Friday's Barbershop Show: Will Trayvon Martin launch new racial justice movement?

The death of Trayvon Martin, the unarmed teenager shot by a leader of a neighborhood watch group, almost went down in history as another black youth fatally shot, with a killer never brought to justice.

But the heartbreaking details of the case – the 17-year-old Florida teenager was holding only a pack of skittles and a can of ice tea when he was killed by an assailant who has been identified as George Zimmerman but not yet arrested or charged – have brought national and international attention to the town about 20 miles north of Orlando.

Late Thursday afternoon, Sanford Police Chief Bill Lee temporarily stepped down amid a growing investigation involving state and federal officials. Wednesday, the town council passed a non-confidence vote against the chief.

The fact that Martin’s mere presence as a young black man drew sufficient suspicion to result in his death is something many communities of color are familiar with, says Claudia Garcia-Rojas, a contributing writer for Gozamos and a social justice activist in Chicago.

Garcia-Rojas will be a guest on the Chicago Reporter’s Barbershop Show Friday to discuss Martin’s murder.

The anger around the case has opened a much-needed discussion about race in our society, says Garcia-Rojas, and it may even be a catalyst for a bigger movement focused on racial justice.

“People say racism is not an issue anymore,” said Garcia-Rojas, “but then you have a black kid walking in this neighborhood where he looks out of place,” and he ends up being shot. “This speaks to the argument that people of color continue to make – that racism still exists, and we don’t live in a post-racial society.”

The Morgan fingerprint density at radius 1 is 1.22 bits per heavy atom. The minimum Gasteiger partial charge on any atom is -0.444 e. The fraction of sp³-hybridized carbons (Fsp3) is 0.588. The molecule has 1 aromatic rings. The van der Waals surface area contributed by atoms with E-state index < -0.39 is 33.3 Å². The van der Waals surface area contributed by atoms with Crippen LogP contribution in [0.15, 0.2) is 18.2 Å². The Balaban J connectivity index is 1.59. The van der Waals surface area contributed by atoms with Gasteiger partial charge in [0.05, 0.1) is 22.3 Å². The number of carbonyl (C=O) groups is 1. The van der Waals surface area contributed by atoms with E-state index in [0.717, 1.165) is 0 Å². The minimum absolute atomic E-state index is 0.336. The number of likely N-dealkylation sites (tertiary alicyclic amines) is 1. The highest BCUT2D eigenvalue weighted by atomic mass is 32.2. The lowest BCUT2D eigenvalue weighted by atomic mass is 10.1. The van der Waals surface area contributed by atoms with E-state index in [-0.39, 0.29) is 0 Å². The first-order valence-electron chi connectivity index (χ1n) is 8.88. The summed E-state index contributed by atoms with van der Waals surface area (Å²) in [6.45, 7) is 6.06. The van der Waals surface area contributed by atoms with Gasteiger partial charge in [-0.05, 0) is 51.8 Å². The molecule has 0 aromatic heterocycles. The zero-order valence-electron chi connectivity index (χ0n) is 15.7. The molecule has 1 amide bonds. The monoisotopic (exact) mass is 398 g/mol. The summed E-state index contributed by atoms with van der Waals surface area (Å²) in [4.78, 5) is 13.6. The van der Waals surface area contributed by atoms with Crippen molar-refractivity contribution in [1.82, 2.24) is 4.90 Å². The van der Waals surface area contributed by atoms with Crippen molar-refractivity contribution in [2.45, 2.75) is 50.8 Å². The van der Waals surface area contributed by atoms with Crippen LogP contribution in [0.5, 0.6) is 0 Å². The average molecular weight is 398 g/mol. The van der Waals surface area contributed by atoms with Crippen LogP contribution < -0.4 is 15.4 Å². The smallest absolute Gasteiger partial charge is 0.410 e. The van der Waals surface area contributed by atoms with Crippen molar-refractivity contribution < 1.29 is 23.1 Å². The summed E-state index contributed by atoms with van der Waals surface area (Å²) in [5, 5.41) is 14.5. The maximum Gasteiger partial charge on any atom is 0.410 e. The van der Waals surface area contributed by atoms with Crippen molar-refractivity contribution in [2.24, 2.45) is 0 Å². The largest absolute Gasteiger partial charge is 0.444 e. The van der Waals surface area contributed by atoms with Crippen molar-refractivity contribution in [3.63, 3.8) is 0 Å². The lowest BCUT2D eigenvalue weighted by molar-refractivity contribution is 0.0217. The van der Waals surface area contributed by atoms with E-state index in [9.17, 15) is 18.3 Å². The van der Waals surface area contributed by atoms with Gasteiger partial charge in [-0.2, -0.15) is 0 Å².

A march in New York was attended by hundreds of people (see photos here), and three events around Trayvon’s case are planned for Chicago over the weekend.

“People are definitely talking. That’s a start, and that’s the biggest thing,” she continued. “We need to build a movement again that sort of speaks to racial issues, because we haven’t had that since the 1970’s, and that’s really necessary.”

Tune in to the The Barbershop Show – on Friday at 12pm, on Vocalo 89.5FM. Until then, leave your comments below or tweet them to us @chicagoreporter.


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  • We need to address the issue of reverse racism, as well. This is a very real issue in our society. A 13-year-old boy was doused with gasoline and lit on fire by two teenagers who followed him, and then attacked him. This was a racist hate crime, as these boys were black and the victim was white. They said, "This is what you deserve. You get what you deserve, white boy." Others in business are being discriminated against because they are not black. I was one of those. Let's cover both sides of this coin.

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